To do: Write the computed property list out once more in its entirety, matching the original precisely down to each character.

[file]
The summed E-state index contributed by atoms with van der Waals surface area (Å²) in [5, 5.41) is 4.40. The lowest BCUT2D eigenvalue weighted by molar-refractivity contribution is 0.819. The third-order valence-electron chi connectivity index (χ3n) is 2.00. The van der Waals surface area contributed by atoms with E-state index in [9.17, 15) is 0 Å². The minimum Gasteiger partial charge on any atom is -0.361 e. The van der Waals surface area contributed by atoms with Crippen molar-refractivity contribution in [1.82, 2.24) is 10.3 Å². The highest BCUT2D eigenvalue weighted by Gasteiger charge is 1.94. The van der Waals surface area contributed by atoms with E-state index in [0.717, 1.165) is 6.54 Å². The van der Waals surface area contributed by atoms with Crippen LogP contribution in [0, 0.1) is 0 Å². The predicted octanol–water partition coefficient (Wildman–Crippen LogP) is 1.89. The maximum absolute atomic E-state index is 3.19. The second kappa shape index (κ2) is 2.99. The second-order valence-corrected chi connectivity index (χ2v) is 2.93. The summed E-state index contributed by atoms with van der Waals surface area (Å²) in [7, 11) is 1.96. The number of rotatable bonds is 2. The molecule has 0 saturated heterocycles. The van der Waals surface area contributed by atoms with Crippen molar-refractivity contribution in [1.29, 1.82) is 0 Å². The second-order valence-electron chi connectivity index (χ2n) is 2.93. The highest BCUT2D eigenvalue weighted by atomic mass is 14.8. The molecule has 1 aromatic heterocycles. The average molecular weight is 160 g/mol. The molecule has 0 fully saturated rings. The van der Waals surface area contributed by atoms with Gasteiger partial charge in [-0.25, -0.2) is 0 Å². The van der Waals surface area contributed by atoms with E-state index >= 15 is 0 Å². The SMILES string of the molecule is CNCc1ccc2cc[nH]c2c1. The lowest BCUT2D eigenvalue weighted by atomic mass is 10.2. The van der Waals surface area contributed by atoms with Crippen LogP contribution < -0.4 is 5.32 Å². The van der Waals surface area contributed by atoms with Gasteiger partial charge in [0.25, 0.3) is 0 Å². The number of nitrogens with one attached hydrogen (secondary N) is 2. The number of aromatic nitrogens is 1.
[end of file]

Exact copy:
The summed E-state index contributed by atoms with van der Waals surface area (Å²) in [5, 5.41) is 4.40. The lowest BCUT2D eigenvalue weighted by molar-refractivity contribution is 0.819. The third-order valence-electron chi connectivity index (χ3n) is 2.00. The van der Waals surface area contributed by atoms with E-state index in [9.17, 15) is 0 Å². The minimum Gasteiger partial charge on any atom is -0.361 e. The van der Waals surface area contributed by atoms with Crippen molar-refractivity contribution in [1.82, 2.24) is 10.3 Å². The highest BCUT2D eigenvalue weighted by Gasteiger charge is 1.94. The van der Waals surface area contributed by atoms with E-state index in [0.717, 1.165) is 6.54 Å². The van der Waals surface area contributed by atoms with Crippen LogP contribution in [0, 0.1) is 0 Å². The predicted octanol–water partition coefficient (Wildman–Crippen LogP) is 1.89. The maximum absolute atomic E-state index is 3.19. The second kappa shape index (κ2) is 2.99. The second-order valence-corrected chi connectivity index (χ2v) is 2.93. The summed E-state index contributed by atoms with van der Waals surface area (Å²) in [7, 11) is 1.96. The number of rotatable bonds is 2. The molecule has 0 saturated heterocycles. The van der Waals surface area contributed by atoms with Crippen molar-refractivity contribution in [1.29, 1.82) is 0 Å². The second-order valence-electron chi connectivity index (χ2n) is 2.93. The highest BCUT2D eigenvalue weighted by atomic mass is 14.8. The molecule has 1 aromatic heterocycles. The average molecular weight is 160 g/mol. The molecule has 0 fully saturated rings. The van der Waals surface area contributed by atoms with Gasteiger partial charge in [-0.25, -0.2) is 0 Å². The van der Waals surface area contributed by atoms with E-state index >= 15 is 0 Å². The SMILES string of the molecule is CNCc1ccc2cc[nH]c2c1. The lowest BCUT2D eigenvalue weighted by atomic mass is 10.2. The van der Waals surface area contributed by atoms with Crippen LogP contribution < -0.4 is 5.32 Å². The van der Waals surface area contributed by atoms with Gasteiger partial charge in [0.25, 0.3) is 0 Å². The number of nitrogens with one attached hydrogen (secondary N) is 2. The number of aromatic nitrogens is 1.